Prominent Russians: Pavel Borodin
Pavel Borodin is the State Secretary of the Union of Russia and Belarus. He headed the Department of Presidential Affairs of the Russian Federation from 1993 to 2000, while Boris Yeltsin was president.
Pavel Pavlovich, or as he is often called, “Pal Palych,” was born on 25 October 1946 in the town of Shakhunya in what is now the Nizhny Novgorod Oblast in Russia. His father spent years imprisoned in various Soviet Union gulag prisoner camps because he had been captured by German troops during the Second World War; soldiers who had been prisoners of war were automatically classed as suspected spies during the years after the war in the Soviet Union. His father died soon after Pavel was born and Pavel was the only male in the household.
Borodin’s early life was chaotic. Soon after he was born he moved with his mother and sisters more than halfway across Russia to the city of Kyzyl, near the Mongolian border. Young Pavel worked as a laborer at local factories while he studied. After finishing school, he studied in Moscow for three years until he had a fight with a Communist Youth leader and was expelled.
Pavel then moved to Ulyanovsk in southwestern Russia, where he enrolled in an agricultural college. He graduated with a degree in economics in 1972. He lectured for a short time at the college before again moving to the other side of Russia – this time, to what was then called the Yakut Autonomous Republic, and is now referred to as the Sakha Republic, in the Far East.
In the capital of the republic, Yakutsk, Borodin finally began to settle down. After joining the Communist Party – practically a prerequisite for career advancement in the Soviet Union – he began working with YakutGeologia, a construction firm, and quickly became the company’s vice-director.
In the 1980s Borodin held various positions in the local Yakutsk Communist Party. He enrolled in a special college for training Communist Party bureaucrats and politicians in Khabarovsk, in the Far East, near Russia’s border with China. Soon after graduating from the college, Borodin became mayor of Yakutsk, a position he held until 1993.
In 1993 President Boris Yeltsin visited Yakutsk. Later in the year Borodin was named head of the Presidential Affairs Department. There are several different accounts of Yeltsin and Borodin’s first meeting, but few with any basis in fact. According to one version, Borodin showered gifts and presents on Yeltsin’s bodyguard to get a chance to meet the president. If another story is to be believed, it was the particularly tasty pelmeni (a Russian sort of ravioli) that Borodin cooked for the president that put him in the good books.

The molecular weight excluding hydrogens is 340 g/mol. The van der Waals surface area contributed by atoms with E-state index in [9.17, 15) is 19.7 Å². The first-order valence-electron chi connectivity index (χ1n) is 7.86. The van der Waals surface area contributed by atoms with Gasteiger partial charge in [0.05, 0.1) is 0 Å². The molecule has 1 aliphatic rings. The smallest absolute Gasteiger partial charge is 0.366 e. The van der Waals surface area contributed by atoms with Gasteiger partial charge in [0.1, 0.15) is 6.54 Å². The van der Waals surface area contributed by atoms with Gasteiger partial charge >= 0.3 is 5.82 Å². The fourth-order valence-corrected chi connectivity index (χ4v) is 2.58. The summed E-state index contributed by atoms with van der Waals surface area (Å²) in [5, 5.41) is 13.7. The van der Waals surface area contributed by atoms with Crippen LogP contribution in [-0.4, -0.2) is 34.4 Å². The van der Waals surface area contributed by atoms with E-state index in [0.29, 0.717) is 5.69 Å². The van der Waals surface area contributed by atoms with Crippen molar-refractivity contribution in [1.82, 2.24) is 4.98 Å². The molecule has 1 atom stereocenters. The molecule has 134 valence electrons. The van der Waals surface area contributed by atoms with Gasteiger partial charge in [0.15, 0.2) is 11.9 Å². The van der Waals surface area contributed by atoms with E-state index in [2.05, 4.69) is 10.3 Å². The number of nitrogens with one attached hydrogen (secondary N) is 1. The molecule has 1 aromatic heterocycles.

During Borodin’s tenure, the Department of Presidential Affairs grew into a formidable political machine, with a budget running into the billions and the delegated responsibility for a vast array of executive policy domains. Vladimir Putin served as Borodin’s deputy for seven months.
The Department was responsible for re-construction and repairs to the Kremlin in the mid-1990s. In 1999 Russia’s Prosecutor General Yury Skuratov launched an investigation into possible money laundering connected with the reconstruction project. It was alleged that Borodin received $30 million US dollars in bribes, or illegal “service commissions” from Swiss construction firms, the largest of which was Mobitex. The case was dubbed the Mobitex Affair by the Russian media. In 2001 Borodin was arrested by US authorities at a New York airport and extradited to Switzerland to face trial. However the Swiss court could not find evidence of wrongdoing, and Borodin was released on a $3 million US dollar bail. The case was finally dropped in 2002.
Borodin stood for mayor of Moscow, and took part in Duma (Parliament) elections during the 1990s but was unsuccessful.
When Yeltsin was replaced by Vladimir Putin in 2000, Borodin left the Department of Presidential Affairs and became the State Secretary of the Union of Russia and Belarus. The Union in principle is aimed at creating a political and economic confederacy between Russia and Belarus, but observers note that in ten years it has made little real progress towards achieving this goal apart from lifting some customs restrictions.
In 2003 Borodin again unsuccessfully campaigned for a Duma seat.
Borodin was awarded an Order of Merit for the Fatherland in 1996 for his political activities. In 1997 he became a laureate of the prestigious State Prize of the Russian Federation.
Pavel Borodin and his wife Valentina have five children, four of whom are adopted. Valentina Borodin is a lawyer and she is noted for her work with orphans and disadvantaged children.
Written by Aaron Mulvihill, RT